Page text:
Homily at Golden Jubilee Mass for Monsignor Martin Keveny


This evening as a parish community we gather to mark the Golden Jubilee of the ordination of a son of this parish, Monsignor Martin Keveny. We do so in a spirit of genuine gratitude to God for the witness and the service given by him over all these years. We do so also with thankfulness in our hearts to Fr Martin. By any standard, his service of God, the Church and this diocese has been exceptional. In particular, his long years of service reflect two very important aspects of the Church’s mission; pastoral care and missionary activity.

Martin is essentially a people’s priest. He loves people, enjoys being with them and is energised by them. Pastoral care is second nature to him. He is, as we say, ‘a born natural’. Thankfully, he has been able to live out his priesthood in pastoral care, in this diocese in Ballycroy, Ballina and Kilfian and abroad in London, New York and Brazil. And the presence of all of you in such great numbers here this afternoon is a tribute to the way in which he has lived his priesthood and touched the lives of so many people in so many places.

This evening, as I look back on Martin’s fifty years of service, my mind goes forward to a time when it looks as if Ireland will not be blessed with the number of priests which we now have and the quality of pastoral care which our priests now give. As I do, I am convinced that people many years from now will look back on our day, and, for all its failures and faults, and there are many, will remember it as a golden era of pastoral care. This evening, as we celebrate the service given by one priest of this diocese, we also pay tribute to the exceptional service given at this time by all the priests of this diocese. And while we thank Fr Martin for his work, we also thank all the priests for their generosity, faithfulness and service. Against the background of the clouds which have darkened recent years and recent days in the Irish Church, it is well for us to remember and put in perspective the faithfulness and dedication of the priests of this diocese and the vast majority of priests everywhere, at present, and over so many years.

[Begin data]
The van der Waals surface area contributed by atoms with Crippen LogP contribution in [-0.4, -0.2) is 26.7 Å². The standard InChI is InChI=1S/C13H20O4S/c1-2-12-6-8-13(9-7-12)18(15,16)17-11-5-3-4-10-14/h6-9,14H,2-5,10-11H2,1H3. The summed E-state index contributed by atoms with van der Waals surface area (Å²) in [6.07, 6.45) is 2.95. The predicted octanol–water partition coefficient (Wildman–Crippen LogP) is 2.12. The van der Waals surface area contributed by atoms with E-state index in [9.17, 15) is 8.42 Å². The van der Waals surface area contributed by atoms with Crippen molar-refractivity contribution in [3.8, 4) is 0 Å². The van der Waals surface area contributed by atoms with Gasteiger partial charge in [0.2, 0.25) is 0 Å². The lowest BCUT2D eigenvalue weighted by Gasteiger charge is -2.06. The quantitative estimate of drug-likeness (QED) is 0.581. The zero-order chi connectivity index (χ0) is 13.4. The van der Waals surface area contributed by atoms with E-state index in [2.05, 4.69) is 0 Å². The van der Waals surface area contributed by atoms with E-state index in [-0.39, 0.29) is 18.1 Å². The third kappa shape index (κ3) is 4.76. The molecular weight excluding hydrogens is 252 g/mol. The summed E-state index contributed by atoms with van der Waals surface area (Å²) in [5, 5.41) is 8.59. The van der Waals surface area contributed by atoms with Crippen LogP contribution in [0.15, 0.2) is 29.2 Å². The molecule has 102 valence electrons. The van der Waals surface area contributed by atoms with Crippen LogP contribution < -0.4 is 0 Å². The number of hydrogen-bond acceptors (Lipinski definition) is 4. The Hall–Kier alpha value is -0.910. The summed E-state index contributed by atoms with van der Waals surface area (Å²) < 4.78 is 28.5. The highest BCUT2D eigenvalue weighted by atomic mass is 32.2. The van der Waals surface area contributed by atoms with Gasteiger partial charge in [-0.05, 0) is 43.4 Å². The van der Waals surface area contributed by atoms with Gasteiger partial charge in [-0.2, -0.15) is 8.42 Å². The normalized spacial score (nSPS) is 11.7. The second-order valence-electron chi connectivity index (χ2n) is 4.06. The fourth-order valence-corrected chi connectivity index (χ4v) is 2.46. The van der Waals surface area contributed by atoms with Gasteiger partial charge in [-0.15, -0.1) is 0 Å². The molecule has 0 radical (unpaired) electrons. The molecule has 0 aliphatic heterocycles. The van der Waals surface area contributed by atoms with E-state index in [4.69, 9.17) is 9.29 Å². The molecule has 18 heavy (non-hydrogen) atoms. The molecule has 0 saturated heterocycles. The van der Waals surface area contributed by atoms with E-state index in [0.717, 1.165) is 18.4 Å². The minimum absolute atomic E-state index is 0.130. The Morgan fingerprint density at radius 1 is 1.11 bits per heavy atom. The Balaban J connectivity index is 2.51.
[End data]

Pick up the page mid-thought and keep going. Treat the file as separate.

Fr Martin chose the Call of Samuel as the first reading of our Mass. In doing so he highlights the fact that all of us priests are called by God and our ministry is that of going out, to proclaim God’s Word and serve God’s people. In a real sense, therefore, all priests are missionaries. Pope Francis reflected on this recently. He describes this call from the Spirit to live as a missionary as ‘an irresistible drive to donate one’s life to the service of Christ and even to consume it or burn it up on His behalf’. He said that this was the flame that burned in the heart of St Paul, the Apostle, and every apostle and it’s the same flame that’s alive in the hearts of so many people who have left their family and the possibility to create their own family to announce Jesus at home and in far off lands. Referring to missionaries he said; ““They went forward compelled by the Holy Spirit: a vocation! And referring to Missionaries today, he described them as the ‘glory of the Church’. The missionary, he continued, ‘knows that life will not be easy but he goes ahead’ just like the apostles of our times.

This was the spirit which sent Irish missionaries abroad over all the centuries. And in this spirit, Fr Martin undertook missionary work in New York and for the past twenty two years he has worked on the Killala Diocesan Mission in Brazil. But he knows, as we all know, that given the great changes in the Church and in society today, he is probably in the vanguard of the long line of carriages which have taken Irish women and Irish men to the ends of the Earth as missionaries. While he may be in the vanguard of this great movement, new challenges in evangelization present themselves to us today and as Pope St John Paul II, when speaking of missionaries wisely said; “Each generation is a new Continent to be won for Christ.” For the Church in Ireland today, the Continent is Europe and the country is Ireland. In the past we went abroad to bring the light of faith to foreign nations; our task nowadays is to bring this same light to ourselves; especially to our young people.

Fr Martin chose the Prayer of Christ for priests as the Gospel reading this evening. It is well for us, priests, to remember this; God is on our side and Christ is always praying for us. And of course, not only Christ but so many people who pray for us priests everyday.

Recently, Pope Francis said that the priesthood rests on seven pillars:

1) The strength of a priest depends on his relationship with Christ.

2) The priest must be close to the people he serves.

3) A priest’s authority must be linked to service, especially to the care and protection of the poorest, weakest, the least important and most easily forgotten.

4) The priest must be a minister of mercy.

5) The priest is called to simplicity of life.

6) The priest must be a model of integrity.

7)  The priest is to be a source of blessing for his people.

Martin, thank God, your priesthood rests securely on all seven pillars for you are, in particular, a priest who is close to the people he serves and is also a source of blessing for them. May the Lord bless you as you journey to the future. In particular, may he continue to give you the energy and enthusiasm, which is the envy of many.